The SIG Beat: New SIGs



Across the NIH intramural community, researchers and engineers develop novel hardware and software solutions that enable cutting-edge laboratory and clinical biomedical research. These researchers and engineers contribute to a wide variety of fields using research tools such as magnetic resonance imaging, positron-emission tomography, optical imaging, behavioral assays, animal studies, and clinical trials. Despite the diversity of applications, common threads exist in the technologies and methods used to develop novel systems, such as electronics, embedded and desktop programming, mechanical design and fabrication, optical design and assembly, automation, and algorithms.

The Biomedical Instrumentation Development SIG provides a forum for NIH’s intramural research program engineers and scientists who are developing custom biomedical instrumentation and related software solutions. Through meetings and a mailing list, the SIG facilitates collaborations and provides a mechanism for members to share expertise to solve emerging challenges in laboratory- and clinical-research applications. Meetings provide a venue for researchers to share their work and seek assistance in resolving problems as well as provide tutorials on methods, equipment, and best practices. For more information on the SIG, notices of meetings, and to join the LISTSERV, go to or contact John Kakareka ( or Randy Pursley (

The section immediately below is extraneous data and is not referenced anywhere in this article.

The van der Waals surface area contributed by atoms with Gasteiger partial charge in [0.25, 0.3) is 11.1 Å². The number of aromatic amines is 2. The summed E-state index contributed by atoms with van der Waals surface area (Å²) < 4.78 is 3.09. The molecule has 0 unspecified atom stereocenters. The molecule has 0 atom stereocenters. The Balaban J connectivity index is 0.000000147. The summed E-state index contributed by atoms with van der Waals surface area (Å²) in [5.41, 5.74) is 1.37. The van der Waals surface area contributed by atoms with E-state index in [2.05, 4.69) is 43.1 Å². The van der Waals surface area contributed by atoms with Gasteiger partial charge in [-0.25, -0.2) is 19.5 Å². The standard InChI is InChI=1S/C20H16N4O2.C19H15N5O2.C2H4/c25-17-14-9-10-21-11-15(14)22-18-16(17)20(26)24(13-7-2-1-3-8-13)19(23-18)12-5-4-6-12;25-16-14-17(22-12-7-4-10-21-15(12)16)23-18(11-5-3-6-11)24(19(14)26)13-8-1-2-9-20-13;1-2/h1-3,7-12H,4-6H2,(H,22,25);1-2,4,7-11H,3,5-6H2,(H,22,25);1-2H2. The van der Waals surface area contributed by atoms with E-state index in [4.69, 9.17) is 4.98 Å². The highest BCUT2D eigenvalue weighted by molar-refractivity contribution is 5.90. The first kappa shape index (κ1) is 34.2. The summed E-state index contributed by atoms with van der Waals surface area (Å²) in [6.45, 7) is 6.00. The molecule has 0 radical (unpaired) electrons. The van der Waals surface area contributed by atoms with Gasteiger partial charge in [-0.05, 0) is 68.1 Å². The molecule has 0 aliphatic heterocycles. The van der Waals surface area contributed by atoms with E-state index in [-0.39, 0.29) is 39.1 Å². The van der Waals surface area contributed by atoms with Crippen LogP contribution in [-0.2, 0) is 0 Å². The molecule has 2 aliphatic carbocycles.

The purpose of SGHD group is to explore the influences of sex (as a biological variable) and gender (as a social construct) on health and disease across the lifespan; to promote the dissemination of research and foster potential interdisciplinary collaborations among NIH scientists who work on, or are interested in, aspects of sex-based research across the research continuum or in sex-differences research relevant to health and disease; and to serve as a platform for cross-disciplinary connections to inform biomedical and social and behavioral research efforts. The SGHD SIG also aims to catalyze new collaborations by leveraging the scientific expertise and acumen at NIH and neighboring research institutions. The SIG co-chairs are Inna Belfer ( and Katrina Serrano (, both in the Office of Research on Women’s Health. For more information about meetings and resources and how to join the SGHD LISTSERV, visit or contact the co-chairs.


NIH Scientific Interest Groups (SIGs) are assemblies of scientists with common research interests. These groups engage with their members via a LISTSERV; sponsor symposia, poster sessions, and lectures; offer mentoring and career guidance for junior scientists; help researchers share the latest techniques and information; act as informal advisors to the Deputy Director for Intramural Research; provide advice for the annual NIH Research Festival; and serve as hosts for the Wednesday Afternoon Lecture Series. Most of these groups welcome interested non-NIH scientists.

SIGs form and evolve regularly as new scientific trends arise. Information about group activities or new groups is published in The NIH Catalyst and on the DDIR Web Board (NIH-only). Central coordination for the groups is provided by the Office of Intramural Research. The NIH also hosts scientific LISTSERVs and intramural organizations. For a list of the SIGS and other information, go to